Before this surreal new world comes to pass, though, the young will take their revenge against their elders. The young will make them pay, the ones who frittered away the environment and eviscerated the planet upon which the young will be forced to regrow. The elders will watch in horror as the young ignore pleas for social distance, opting instead to engage intensely in physical contact with one another and then laugh in the faces of the elderly, spraying them with virus-infused aerosols.

I remember what it was like being young and coping with a compassion-deficit-disorder. When I grew up I made up for it, but discovered the corrective was somewhat skewed; overly compassionate with some people and mercilessly cruel to others. That’s a little like our new-found virus, isn’t it? Almost fond of some people and malevolent in the extreme to others.

Coping with life in the times of pestilence will be an exercise in dancing on the pointed ends of needles, I think. One false move and the sharpness will transform the dancer into a howling kebab.


And now, a completely different communique:

News reports offer little in the way of real hope. Some of the reports make half-hearted attempts to look on the bright side, but it seems to me those positive slants were dictated by editors rather than arising naturally from the minds of the writers. But this morning I wonder whether some of the negativity in comparing country infection figures fails to account for differences in population between countries? (Is this just me, looking for silver linings behind bitterly grey clouds sprinkled with loathing and rage?)

Whatever the reason for my curiosity, I’ve been updating a chart that compares the experience of Italy—which is undergoing a catastrophic failure of its healthcare system in response to COVID-19—to the USA. I originally encountered the chart three or four days ago. The chart suggested the USA’s experience was tracking with Italy’s, based on “days-out” from original first infection, almost exactly. The implication (and, I believe, the explicit assertion) of the person who created the chart was the the USA should expect its healthcare system to experience the same catastrophic failure as Italy’s unless draconian steps are taken immediately.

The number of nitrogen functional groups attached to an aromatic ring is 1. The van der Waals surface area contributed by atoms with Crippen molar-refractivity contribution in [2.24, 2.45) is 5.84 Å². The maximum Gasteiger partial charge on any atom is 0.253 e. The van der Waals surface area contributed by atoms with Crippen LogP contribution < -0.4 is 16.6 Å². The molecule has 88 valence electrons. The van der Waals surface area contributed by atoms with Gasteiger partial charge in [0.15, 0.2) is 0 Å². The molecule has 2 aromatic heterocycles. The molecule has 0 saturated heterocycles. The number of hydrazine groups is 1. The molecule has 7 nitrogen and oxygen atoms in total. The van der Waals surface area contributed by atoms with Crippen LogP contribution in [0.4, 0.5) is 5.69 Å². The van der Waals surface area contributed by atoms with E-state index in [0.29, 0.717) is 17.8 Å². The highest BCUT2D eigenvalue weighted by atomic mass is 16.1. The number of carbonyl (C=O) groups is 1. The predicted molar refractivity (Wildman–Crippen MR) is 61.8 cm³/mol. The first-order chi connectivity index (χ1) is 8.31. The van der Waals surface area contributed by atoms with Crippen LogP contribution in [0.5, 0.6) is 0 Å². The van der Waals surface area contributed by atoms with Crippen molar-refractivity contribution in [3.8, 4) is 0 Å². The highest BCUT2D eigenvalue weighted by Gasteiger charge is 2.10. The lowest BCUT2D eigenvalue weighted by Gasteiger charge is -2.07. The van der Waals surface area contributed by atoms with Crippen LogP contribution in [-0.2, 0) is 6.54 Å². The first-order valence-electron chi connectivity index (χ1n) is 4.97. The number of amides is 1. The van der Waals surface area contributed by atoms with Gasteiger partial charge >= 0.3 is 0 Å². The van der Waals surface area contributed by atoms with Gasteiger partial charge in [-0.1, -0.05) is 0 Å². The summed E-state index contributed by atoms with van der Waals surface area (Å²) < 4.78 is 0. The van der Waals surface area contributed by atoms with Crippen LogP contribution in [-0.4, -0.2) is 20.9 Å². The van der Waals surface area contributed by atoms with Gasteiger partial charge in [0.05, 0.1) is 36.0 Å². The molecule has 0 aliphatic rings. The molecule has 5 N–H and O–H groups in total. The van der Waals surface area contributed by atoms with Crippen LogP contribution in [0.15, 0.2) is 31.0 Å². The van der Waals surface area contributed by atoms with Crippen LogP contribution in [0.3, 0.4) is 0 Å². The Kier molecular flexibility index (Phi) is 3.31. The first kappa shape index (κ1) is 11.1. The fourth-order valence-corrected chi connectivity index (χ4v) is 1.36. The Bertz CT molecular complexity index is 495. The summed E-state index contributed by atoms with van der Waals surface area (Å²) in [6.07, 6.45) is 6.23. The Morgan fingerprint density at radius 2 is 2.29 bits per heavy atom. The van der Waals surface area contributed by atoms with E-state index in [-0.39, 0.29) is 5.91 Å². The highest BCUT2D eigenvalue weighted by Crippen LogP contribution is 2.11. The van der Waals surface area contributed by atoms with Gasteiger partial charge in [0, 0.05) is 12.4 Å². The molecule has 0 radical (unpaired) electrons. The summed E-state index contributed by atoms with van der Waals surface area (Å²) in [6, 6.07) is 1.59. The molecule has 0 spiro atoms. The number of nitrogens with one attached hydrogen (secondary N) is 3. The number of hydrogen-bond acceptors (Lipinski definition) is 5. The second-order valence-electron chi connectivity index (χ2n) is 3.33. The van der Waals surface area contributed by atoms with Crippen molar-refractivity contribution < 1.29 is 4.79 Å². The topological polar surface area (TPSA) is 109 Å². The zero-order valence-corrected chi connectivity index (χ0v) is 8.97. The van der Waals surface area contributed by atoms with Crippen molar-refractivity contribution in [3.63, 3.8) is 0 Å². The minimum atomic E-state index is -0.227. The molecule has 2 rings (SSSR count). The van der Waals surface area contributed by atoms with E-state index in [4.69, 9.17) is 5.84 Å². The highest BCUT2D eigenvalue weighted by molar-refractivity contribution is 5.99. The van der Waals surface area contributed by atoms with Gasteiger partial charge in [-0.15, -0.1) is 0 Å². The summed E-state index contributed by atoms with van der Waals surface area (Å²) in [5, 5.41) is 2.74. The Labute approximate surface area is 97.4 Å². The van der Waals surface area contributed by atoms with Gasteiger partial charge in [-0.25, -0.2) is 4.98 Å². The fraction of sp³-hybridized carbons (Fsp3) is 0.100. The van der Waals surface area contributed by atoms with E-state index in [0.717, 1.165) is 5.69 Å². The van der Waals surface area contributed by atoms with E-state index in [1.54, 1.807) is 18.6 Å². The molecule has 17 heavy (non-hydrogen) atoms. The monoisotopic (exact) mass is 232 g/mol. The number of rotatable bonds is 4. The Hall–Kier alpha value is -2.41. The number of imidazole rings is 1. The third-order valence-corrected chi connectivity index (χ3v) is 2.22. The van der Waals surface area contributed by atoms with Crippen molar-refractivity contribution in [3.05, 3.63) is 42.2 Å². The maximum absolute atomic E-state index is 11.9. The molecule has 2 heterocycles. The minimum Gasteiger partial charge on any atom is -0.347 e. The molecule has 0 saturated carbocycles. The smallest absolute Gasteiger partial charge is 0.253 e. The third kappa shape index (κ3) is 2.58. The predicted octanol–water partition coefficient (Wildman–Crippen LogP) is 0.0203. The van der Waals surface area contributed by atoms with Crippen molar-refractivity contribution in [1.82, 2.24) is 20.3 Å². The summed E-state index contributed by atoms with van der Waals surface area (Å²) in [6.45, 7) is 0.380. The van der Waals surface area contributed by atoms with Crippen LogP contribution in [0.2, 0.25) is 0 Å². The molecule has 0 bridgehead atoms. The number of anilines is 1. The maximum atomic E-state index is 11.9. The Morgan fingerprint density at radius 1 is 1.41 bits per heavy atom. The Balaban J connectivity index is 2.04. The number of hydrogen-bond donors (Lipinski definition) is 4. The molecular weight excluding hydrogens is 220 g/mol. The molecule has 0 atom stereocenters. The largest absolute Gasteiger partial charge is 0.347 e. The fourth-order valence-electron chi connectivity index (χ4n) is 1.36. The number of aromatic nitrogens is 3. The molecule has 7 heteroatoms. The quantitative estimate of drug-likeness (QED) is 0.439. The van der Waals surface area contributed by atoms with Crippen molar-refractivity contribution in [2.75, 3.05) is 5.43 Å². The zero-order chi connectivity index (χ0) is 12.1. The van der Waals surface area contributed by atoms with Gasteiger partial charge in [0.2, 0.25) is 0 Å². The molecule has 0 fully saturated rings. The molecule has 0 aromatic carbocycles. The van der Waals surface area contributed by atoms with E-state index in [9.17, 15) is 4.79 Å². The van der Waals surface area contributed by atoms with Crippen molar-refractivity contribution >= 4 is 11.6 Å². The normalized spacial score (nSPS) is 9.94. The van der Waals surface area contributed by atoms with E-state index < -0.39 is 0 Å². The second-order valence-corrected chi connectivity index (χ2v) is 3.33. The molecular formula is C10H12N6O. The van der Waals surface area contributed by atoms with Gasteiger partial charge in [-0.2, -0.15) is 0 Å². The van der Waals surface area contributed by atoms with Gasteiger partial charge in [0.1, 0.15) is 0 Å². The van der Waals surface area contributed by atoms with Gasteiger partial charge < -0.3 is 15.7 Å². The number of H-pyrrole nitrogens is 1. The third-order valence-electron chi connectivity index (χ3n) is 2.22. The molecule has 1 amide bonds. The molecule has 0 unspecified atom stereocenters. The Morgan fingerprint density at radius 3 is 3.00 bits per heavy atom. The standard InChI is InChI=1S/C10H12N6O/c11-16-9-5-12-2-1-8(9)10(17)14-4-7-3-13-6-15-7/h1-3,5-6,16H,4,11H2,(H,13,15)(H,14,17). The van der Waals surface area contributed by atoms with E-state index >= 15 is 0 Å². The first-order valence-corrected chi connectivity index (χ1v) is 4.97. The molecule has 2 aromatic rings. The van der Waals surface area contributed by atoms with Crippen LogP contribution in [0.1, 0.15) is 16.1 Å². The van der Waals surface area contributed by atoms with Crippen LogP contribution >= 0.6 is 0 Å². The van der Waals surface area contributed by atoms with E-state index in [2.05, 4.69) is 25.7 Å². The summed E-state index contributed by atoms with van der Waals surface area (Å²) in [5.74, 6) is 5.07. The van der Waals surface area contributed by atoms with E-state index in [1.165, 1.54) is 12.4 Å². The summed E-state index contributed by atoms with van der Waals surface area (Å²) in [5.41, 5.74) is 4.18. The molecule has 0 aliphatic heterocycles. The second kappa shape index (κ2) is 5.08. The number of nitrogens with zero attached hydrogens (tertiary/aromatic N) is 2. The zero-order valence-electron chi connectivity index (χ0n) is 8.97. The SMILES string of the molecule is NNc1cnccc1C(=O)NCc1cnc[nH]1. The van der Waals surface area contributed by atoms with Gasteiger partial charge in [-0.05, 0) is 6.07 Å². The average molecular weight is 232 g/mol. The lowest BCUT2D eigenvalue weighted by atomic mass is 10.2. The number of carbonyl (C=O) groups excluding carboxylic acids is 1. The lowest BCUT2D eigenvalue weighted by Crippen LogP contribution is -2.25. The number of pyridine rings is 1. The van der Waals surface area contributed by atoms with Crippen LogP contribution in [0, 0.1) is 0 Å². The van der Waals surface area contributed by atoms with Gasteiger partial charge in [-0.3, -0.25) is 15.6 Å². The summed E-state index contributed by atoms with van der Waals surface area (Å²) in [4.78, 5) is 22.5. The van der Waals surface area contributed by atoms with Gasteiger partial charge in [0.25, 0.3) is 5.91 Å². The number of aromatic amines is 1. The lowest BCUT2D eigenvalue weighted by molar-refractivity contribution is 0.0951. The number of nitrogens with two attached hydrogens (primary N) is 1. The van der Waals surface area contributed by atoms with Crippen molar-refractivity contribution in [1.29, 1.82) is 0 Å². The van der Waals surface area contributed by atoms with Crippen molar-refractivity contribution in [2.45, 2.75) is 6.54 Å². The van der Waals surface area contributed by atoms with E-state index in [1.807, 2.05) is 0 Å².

I agreed with the writer, as I looked at the chart. Given the other grave predictions I’ve been reading, it just seemed to make perfectly good sense.

Until this morning, when I decided to compare Italy’s population (60.4 million) to that of the USA (327.2 million). Hmmm.

The dates of comparison would equate the USA status as of March 17 (6135 confirmed cases) with the Italian status as of March 6 (4636 confirmed cases). The incidence per population figures translate into 0.007665 percent for Italy and 0.001875 for the USA.
So, Italy’s number of confirmed cases as a percentage of population was 4.08 times the number for the USA as of the same number of days since reported first case. (assuming my numbers are correct).

What does that mean? I’m not sure. But I assume it should be a reassuring figure. Maybe.

A number of other factors could come into play. Population density. Cultural differences in the amount of personal space accepted and expected between people. I suspect the list of potentially intervening factors could go on and on.

This is Life in the Times of Pestilence, it is.

Posted in Covid-19, Health | 1 Comment

I’m Not Going to Work Today